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Nepal, India expanding infrastructure for cross-border power trade

Nepal, India expanding infrastructure for cross-border power trade

Cross-border electricity transmission lines with a combined capacity of 1,580 MW have been built and deployed for electricity trade between Nepal and India.

The voltage levels of these transmission lines range from 33 kV to 400 kV, with capacities from 45 MW to 800 MW. The 400 kV Dhalkebar-Muzaffarpur transmission line alone can transmit 800 MW of electricity, according to the Nepal Electricity Authority (NEA).

NEA officials state that Nepal can immediately export up to 1,500 MW if India grants approval. Currently, NEA has permission to export 690 MW of hydropower to India. India has allowed Nepal to export power generated by Chilime, Solu Khola, Kabeli B-1, Likhu-4, Lower Modi, Solu-Dudhkosi, Dordi Khola, Upper Kalanga Gad, Upper Chamelia, Solu Khola, Super Madi, Upper Balephi 'A' and Upper Chaku 'A', among other projects.

NEA has been selling energy in the day-ahead market of the Indian Electricity Exchange (IEX) and has signed a five-year agreement to sell 200 MW of hydropower to the Indian state-owned company NTPC Vidyut Vyapar Nigam Ltd.

The Dhalkebar-Muzaffarpur transmission line is the only high-capacity cross-border line operational at present, with a maximum capacity of 2,000 MW. However, the two countries have agreed to transmit only up to 800 MW from this line.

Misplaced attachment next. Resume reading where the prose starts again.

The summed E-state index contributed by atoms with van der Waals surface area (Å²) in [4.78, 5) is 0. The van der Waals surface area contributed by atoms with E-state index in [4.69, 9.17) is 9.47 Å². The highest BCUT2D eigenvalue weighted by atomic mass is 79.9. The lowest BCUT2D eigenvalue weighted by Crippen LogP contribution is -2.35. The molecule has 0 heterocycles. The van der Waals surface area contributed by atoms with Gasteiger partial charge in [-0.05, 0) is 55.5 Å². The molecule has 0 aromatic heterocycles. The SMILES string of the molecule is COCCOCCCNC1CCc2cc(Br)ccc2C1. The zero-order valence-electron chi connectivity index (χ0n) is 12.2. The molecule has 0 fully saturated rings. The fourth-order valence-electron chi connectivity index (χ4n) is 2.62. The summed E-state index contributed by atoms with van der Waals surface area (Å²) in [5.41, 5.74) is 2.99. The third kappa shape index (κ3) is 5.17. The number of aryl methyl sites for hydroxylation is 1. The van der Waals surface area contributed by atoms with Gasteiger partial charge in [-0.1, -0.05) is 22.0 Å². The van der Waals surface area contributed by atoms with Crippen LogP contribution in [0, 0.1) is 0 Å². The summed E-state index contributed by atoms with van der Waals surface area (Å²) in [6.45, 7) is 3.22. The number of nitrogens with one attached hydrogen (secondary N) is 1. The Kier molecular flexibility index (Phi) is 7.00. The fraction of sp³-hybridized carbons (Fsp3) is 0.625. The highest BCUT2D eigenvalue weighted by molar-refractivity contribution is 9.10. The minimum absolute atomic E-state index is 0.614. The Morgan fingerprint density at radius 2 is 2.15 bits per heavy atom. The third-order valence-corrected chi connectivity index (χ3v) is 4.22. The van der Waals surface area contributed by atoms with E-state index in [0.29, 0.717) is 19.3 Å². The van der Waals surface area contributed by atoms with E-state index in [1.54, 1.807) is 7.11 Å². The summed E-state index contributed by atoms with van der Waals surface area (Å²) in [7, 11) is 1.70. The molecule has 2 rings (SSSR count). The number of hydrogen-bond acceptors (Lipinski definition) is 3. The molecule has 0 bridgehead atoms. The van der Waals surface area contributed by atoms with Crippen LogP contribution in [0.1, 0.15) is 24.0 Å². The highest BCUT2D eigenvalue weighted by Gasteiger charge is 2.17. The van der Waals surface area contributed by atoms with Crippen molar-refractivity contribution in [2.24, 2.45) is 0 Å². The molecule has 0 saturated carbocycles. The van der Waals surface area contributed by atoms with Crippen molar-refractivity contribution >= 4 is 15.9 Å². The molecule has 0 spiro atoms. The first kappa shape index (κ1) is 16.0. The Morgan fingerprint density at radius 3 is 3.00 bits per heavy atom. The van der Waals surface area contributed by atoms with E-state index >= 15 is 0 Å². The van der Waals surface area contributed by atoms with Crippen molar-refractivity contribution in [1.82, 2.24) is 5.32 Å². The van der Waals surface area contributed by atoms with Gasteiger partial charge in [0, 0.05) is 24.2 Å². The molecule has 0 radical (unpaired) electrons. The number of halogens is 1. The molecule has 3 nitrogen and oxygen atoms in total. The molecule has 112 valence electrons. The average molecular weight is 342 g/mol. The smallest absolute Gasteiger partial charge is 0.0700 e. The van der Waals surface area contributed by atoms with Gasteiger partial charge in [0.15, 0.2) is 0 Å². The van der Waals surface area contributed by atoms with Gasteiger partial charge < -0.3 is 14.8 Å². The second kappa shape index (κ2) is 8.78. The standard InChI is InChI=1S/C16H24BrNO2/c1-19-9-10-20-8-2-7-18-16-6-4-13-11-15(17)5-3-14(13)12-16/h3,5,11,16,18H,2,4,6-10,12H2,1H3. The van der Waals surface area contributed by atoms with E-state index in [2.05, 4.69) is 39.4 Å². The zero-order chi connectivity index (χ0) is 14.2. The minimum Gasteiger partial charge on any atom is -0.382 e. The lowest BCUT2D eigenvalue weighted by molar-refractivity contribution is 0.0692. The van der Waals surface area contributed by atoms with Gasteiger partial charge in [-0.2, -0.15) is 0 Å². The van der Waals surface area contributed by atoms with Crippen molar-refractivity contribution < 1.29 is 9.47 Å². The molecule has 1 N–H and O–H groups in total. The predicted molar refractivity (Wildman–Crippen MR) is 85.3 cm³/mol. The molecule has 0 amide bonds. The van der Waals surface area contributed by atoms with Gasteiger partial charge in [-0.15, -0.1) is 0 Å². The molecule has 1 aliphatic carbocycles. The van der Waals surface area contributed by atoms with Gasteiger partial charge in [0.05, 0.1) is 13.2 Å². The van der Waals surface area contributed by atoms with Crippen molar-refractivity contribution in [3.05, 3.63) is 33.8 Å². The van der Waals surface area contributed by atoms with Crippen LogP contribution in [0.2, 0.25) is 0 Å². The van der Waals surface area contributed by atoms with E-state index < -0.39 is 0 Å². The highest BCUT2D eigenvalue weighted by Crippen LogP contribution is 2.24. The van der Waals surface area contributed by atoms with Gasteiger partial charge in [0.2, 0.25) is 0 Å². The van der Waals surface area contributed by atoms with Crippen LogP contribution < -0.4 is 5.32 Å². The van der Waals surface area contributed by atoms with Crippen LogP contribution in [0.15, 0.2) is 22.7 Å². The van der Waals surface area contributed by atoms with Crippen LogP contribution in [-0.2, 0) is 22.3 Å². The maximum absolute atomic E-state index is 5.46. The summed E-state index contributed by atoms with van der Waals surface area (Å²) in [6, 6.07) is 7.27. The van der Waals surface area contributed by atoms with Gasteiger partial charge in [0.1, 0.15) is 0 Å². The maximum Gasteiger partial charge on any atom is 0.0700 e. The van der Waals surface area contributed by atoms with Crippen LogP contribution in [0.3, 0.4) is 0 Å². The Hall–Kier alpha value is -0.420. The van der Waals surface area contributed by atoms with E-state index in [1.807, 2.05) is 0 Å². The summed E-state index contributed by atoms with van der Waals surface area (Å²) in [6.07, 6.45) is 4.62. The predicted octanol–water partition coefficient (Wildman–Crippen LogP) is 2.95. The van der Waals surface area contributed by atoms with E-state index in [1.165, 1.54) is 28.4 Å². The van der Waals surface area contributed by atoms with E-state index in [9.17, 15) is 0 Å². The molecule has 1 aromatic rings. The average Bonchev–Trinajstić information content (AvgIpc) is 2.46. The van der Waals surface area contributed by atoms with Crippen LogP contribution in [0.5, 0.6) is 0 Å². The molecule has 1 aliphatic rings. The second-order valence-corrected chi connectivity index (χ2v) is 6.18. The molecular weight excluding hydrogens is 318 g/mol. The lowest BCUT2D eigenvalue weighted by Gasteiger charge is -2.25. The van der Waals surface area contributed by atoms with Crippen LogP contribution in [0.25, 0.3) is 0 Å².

Several other cross-border lines, including two 132 kV Kataiya-Kusbaha and Kataiya-Kusbaha II with capacity of 120 MW and 160 MW, respectively, the 132 kV Raxaul-Parwanipur (160 MW), Ramnagar-Gandak (65 MW), Mainiya-Sampatiya (160 MW), and Tanakpur-Mahendranagar (70 MW), are also in operation.

According to NEA officials, Nepal and India will have infrastructure to support transmission of 12,700 MW by 20230. Many transmission line projects are under different stages of construction. The 400 kV Dhalkebar-Sitamarhi transmission line with a capacity of 2,500 MW is one such project. The transmission line, which is dedicated to export power generated by the Arun III hydropower project, is expected to come into operation by 2025/26. The 132 kV Nepalgunj-Nanpara with a capacity of 200 MW is expected to be operational by 2025/26. 

Other notable 400 kV cross-border transmission line projects include New Butwal-Gorakhpur, Inaruwa-Purnea and Kohalpur-Lucknow. All these lines can transmit up to 2,500 MW.

NEA officials say Nepal has requested permission to export 1,200 MW this year. 

Nepal is in an energy surplus situation during wet months. The country, however, faces a shortfall of energy during the dry season when power generation by its run-of-river (RoR) projects shrink to nearly a third of installed capacity. This necessitates import from India during the dry months even though energy goes to waste during the wet months.

Talks are underway to export 40 MW of electricity from Nepal to Bangladesh using Indian energy infrastructure. Officials from Nepal and Bangladesh believe that the success of this power agreement could open doors for more energy cooperation between the two countries in the future.